Sonja Erickson is the VP of engineering at tech start-up, We Heart It. She works in an industry that is largely dominated by men. She never went to college, yet she has had a long, successful career in high tech – mostly working at start-ups. She took her first technical job in 1987. These days her specialty is putting together great teams that help start-ups make it as profitable companies. Erickson has seen a lot of companies, technologies, and people come and go over the years. And she has learned a lot along the way. Much of what she has learned about getting work you love, and keeping it, is exactly not what your guidance counselor told you. I asked her the secret to not only surviving in high tech but creating a career you can someday look back on and say, "That was awesome!"
Your degree is cool but it's just a start
You studied the right stuff at the right schools. Good for you. But that is only a start. "School can teach you the fundamentals of coding, science, or math," says Erickson. "But how to operate at work? How to solve problems? How to participate in a business? These are things you don't get in school." For that you will need on-the-job experience and a willingness to pay some dues, get your hands dirty, ask questions, and maybe even fail a little to learn the ropes. In fact, failing may be one of the ropes you need to learn ASAP. "When I was starting out," she says. "None of this work was something you could study in school." Everyone learned on the job. "In this business, we break things. Then we fix them. It's how we solve problems." She considers accepting failure and learning from it an essential skill in an industry where things are so new they may not have existed when you were in college – or may not exist yet. And schools still don't do a great job of teaching people that failure is part of learning. "You have to be able to work through it, break it, and learn what works and what doesn't through that failure."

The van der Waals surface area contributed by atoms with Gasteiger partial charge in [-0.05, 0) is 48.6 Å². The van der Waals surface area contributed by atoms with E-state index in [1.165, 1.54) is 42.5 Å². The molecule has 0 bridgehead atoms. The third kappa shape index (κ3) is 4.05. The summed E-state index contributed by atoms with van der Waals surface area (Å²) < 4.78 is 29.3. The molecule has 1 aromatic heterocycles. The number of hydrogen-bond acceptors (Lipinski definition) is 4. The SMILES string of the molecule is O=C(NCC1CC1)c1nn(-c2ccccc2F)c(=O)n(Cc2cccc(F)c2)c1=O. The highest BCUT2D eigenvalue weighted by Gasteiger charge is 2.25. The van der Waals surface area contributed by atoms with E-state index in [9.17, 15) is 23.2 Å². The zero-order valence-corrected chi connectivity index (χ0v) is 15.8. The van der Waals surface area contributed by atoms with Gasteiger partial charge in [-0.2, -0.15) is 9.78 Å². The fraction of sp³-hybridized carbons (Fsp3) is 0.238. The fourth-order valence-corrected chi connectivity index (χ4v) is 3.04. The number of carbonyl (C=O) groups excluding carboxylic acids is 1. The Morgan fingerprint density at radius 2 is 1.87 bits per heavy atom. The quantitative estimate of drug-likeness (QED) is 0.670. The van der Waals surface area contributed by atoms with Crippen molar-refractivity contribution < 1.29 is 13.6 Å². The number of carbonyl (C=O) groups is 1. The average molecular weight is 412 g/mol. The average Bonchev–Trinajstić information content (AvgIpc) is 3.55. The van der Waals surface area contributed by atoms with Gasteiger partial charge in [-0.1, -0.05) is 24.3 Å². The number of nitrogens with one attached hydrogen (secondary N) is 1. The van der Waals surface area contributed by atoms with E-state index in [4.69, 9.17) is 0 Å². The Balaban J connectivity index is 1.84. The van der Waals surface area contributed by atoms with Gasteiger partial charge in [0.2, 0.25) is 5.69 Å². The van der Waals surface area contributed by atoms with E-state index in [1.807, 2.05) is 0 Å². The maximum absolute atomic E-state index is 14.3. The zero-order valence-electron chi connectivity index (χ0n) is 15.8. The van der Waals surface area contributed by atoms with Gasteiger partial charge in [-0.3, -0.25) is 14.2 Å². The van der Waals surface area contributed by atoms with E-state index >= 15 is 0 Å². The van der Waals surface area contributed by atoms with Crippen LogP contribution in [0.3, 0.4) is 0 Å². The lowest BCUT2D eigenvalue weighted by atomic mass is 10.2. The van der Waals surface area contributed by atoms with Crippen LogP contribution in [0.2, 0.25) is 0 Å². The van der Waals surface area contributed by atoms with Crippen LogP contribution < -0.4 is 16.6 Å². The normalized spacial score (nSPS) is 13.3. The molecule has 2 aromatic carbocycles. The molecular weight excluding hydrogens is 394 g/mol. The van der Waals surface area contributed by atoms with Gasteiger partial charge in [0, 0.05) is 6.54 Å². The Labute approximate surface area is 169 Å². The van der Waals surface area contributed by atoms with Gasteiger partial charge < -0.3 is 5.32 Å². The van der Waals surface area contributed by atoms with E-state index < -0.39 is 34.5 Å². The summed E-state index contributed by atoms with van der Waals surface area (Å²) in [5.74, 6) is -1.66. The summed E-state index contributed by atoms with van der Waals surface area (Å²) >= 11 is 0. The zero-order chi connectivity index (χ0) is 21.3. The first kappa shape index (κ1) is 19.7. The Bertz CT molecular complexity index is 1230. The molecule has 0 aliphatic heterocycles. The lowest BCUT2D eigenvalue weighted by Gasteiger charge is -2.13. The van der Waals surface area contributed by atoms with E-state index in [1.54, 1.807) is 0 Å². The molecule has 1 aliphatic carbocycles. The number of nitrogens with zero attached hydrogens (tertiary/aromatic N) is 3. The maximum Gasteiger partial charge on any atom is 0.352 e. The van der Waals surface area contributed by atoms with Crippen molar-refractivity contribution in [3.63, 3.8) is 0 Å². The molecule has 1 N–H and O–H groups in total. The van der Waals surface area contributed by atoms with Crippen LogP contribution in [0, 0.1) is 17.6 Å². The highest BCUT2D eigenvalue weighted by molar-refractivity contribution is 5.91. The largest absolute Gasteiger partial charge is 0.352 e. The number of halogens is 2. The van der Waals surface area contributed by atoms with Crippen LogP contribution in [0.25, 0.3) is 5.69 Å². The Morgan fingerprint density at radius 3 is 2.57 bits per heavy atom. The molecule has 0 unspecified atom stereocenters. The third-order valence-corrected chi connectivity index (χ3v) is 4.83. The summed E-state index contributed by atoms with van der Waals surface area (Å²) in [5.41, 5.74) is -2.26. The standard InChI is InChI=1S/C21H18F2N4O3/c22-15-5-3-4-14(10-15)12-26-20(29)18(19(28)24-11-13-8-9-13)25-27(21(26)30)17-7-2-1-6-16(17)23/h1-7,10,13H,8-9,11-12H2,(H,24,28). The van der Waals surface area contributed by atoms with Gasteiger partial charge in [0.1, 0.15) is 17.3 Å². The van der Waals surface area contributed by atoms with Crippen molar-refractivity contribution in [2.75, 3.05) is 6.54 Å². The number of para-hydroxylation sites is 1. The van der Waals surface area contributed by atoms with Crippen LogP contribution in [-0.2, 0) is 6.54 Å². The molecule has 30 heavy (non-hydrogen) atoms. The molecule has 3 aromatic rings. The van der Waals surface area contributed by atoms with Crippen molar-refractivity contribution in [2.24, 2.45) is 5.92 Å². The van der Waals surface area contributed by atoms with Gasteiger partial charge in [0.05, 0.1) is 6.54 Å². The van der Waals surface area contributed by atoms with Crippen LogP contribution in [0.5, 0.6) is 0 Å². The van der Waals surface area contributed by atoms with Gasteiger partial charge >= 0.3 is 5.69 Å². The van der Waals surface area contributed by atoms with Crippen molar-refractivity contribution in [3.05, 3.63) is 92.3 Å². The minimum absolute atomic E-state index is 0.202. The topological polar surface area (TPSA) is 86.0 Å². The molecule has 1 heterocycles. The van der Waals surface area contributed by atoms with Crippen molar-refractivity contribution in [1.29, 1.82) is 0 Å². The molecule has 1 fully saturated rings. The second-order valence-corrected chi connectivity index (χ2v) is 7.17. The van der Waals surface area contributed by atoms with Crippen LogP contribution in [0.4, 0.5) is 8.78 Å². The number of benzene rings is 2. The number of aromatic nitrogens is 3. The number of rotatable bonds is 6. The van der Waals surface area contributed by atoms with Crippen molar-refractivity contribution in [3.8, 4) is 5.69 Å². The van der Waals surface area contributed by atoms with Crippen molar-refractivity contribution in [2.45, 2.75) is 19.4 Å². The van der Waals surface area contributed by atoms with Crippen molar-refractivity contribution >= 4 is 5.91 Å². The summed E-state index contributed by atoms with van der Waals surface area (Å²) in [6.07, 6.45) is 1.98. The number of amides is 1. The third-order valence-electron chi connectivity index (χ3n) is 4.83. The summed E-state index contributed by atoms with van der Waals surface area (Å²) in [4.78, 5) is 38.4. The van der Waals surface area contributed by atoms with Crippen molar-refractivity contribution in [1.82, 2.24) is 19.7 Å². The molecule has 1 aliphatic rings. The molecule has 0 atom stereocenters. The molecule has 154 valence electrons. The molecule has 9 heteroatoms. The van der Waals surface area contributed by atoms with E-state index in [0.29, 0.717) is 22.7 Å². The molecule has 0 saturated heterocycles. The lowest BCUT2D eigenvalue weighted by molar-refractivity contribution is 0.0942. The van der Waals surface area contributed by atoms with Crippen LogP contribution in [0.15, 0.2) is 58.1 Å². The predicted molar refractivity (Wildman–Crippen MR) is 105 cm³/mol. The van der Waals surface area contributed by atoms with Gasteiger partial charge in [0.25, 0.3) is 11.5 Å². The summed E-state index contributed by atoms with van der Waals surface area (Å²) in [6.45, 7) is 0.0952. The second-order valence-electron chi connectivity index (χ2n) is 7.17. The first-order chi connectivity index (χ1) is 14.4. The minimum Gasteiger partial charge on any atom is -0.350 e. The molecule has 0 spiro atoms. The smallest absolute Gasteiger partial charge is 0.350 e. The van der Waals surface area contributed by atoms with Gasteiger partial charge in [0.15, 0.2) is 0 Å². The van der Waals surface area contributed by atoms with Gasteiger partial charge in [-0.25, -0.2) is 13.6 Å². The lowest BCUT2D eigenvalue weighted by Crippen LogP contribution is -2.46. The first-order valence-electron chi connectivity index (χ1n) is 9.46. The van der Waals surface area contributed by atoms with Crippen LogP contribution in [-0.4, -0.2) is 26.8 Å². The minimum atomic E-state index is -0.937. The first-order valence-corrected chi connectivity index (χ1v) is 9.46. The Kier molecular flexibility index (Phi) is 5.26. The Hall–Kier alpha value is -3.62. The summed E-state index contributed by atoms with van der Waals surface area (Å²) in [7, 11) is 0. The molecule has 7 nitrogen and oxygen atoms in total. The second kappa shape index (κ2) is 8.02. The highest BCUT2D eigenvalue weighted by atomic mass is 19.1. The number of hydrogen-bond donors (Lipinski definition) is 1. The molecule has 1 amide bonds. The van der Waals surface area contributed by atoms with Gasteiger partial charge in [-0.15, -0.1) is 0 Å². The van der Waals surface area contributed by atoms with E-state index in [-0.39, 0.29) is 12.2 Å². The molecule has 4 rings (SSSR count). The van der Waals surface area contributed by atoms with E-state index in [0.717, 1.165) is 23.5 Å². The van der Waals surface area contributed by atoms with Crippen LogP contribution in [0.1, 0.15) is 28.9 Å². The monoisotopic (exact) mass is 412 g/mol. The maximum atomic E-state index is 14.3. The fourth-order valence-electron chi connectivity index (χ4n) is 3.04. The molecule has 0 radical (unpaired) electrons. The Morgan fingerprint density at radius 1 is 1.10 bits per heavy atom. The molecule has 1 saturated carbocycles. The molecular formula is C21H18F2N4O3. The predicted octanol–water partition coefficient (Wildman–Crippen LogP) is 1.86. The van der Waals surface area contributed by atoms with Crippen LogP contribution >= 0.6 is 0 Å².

Knowing is good, but you have to do
Knowing things, brainstorming, collaborating on ideas, having amazing abilities will not get you anywhere if you don't get work done. "Meet your deadlines," she says. "Exceed them. Do better than what's expected of you. There is a lot to be said for keeping your head down, paying your dues, and getting the job done."
Smart and capable won't be good enough
Of course you're a genius! Your mother told you so. And she's never wrong. And, besides, you were top of your class. Erickson is willing to tell you something most of people won't. "There may be a long tradition of that grumpy engineer who is brilliant but gets along with no one. But when it comes to getting jobs, it's all about who you know." And if everyone you know would rather not hang out with you, they will probably won't hire you either. "I spent the early part of my career moving from place to place with the same group of people," says Erickson. "Even when I worked at a place where I didn't know anyone, someone recommended me for that job. I see this all the time. Getting a job in this industry – maybe as much as in Hollywood – is about who you know." Her advice? Build your skills, of course. But don't neglect relationships. "Never underestimate the importance of getting along with people," she says. It is an important part of getting work, getting good assignments, and keeping all of that. Plus, it's good to have friends.
Find your next job now
"Have a two-year or a three-year plan," suggests Erickson. "Know what you want from this job, what you hope to learn there, and where you want to go next." No one ever stays at the same job for their entire career. So you have to come up with a plan for yourself that takes you to the job you eventually want to do. You may want to be the one making high-level decisions some day. For that, you will need a variety of work experience and skills. You will also need to know people. "You want to be the person who, when the new thing comes along, they want to hire." Your next job is always around the corner. Always be on the lookout for it.